Building Guest Images for OpenStack Trove

Building Guest Images for OpenStack Trove

Overview

When Trove receives a command to create a guest instance, it does so by launching a Nova instance based on the appropriate guest image that is stored in Glance.

To operate Trove it is vital to have a properly constructed guest image, and while tools are provided that help you build them, the Trove project itself does not distribute guest images. This document shows you how to build guest images for use with Trove.

It is assumed that you have a working OpenStack deployment with the key services like Keystone, Glance, Swift, Cinder, Nova and networking through either Nova Networks or Neutron where you will deploy the guest images. It is also assumed that you have Trove functioning and all the Trove services operating normally. If you don’t have these prerequisites, this document won’t help you get them. Consult the appropriate documentation for installing and configuring OpenStack for that.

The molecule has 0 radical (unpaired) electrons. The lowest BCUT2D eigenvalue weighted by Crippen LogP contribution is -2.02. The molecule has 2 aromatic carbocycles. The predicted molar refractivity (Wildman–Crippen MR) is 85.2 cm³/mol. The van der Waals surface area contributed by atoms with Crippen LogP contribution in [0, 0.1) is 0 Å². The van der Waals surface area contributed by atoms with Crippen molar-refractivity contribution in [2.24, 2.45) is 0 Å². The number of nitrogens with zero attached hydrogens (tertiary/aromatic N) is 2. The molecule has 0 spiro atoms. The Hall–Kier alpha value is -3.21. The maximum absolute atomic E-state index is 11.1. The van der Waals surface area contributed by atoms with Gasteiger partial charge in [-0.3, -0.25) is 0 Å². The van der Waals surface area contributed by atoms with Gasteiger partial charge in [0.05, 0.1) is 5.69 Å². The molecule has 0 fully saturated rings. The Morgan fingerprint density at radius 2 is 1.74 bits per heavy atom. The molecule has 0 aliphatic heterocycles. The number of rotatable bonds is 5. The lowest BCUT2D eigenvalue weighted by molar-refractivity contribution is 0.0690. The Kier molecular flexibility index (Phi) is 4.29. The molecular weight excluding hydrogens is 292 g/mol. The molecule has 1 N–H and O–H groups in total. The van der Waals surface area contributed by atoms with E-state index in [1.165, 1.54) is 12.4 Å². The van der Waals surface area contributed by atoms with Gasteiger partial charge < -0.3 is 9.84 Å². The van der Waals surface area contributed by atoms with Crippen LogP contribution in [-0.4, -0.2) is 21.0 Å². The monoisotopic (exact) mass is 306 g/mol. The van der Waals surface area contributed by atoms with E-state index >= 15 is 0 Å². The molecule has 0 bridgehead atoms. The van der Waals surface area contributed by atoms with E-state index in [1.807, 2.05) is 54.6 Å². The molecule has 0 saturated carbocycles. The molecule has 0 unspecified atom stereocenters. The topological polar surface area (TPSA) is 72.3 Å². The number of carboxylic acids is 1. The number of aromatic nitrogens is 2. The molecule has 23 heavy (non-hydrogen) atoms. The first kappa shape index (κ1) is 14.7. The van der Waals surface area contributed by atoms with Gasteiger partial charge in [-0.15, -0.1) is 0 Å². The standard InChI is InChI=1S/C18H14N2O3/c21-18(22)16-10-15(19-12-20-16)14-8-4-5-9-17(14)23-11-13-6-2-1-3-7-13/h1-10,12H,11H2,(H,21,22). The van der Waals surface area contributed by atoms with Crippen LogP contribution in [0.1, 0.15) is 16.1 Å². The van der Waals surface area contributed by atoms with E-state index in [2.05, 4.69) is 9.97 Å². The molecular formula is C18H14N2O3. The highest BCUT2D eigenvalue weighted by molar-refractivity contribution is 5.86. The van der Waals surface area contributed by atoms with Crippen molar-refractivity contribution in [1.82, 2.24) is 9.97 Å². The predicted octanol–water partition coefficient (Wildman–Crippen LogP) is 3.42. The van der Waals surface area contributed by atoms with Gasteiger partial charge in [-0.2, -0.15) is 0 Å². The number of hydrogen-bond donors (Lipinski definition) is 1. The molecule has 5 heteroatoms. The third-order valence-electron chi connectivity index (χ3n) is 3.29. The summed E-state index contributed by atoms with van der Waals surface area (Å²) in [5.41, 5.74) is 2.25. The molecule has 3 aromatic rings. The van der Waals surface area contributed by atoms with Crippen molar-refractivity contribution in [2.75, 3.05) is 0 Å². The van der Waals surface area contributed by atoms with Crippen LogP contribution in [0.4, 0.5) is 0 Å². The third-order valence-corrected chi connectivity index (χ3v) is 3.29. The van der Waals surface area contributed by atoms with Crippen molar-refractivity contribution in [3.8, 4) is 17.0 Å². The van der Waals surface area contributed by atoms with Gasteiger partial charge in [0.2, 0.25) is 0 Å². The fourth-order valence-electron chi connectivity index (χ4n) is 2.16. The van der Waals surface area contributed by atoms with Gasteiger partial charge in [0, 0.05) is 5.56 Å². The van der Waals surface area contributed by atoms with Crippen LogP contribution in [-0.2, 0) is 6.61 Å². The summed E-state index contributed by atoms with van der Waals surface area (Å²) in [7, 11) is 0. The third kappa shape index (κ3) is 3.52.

High Level Overview of a Trove Guest Instance

At the most basic level, a Trove Guest Instance is a Nova instance launched by Trove in response to a create command. For most of this document, we will confine ourselves to single instance databases; in other words, without the additional complexity of replication or mirroring. Guest instances and Guest images for replicated and mirrored database instances will be addressed specifically in later sections of this document.

This section describes the various components of a Trove Guest Instance.

Operating System and Database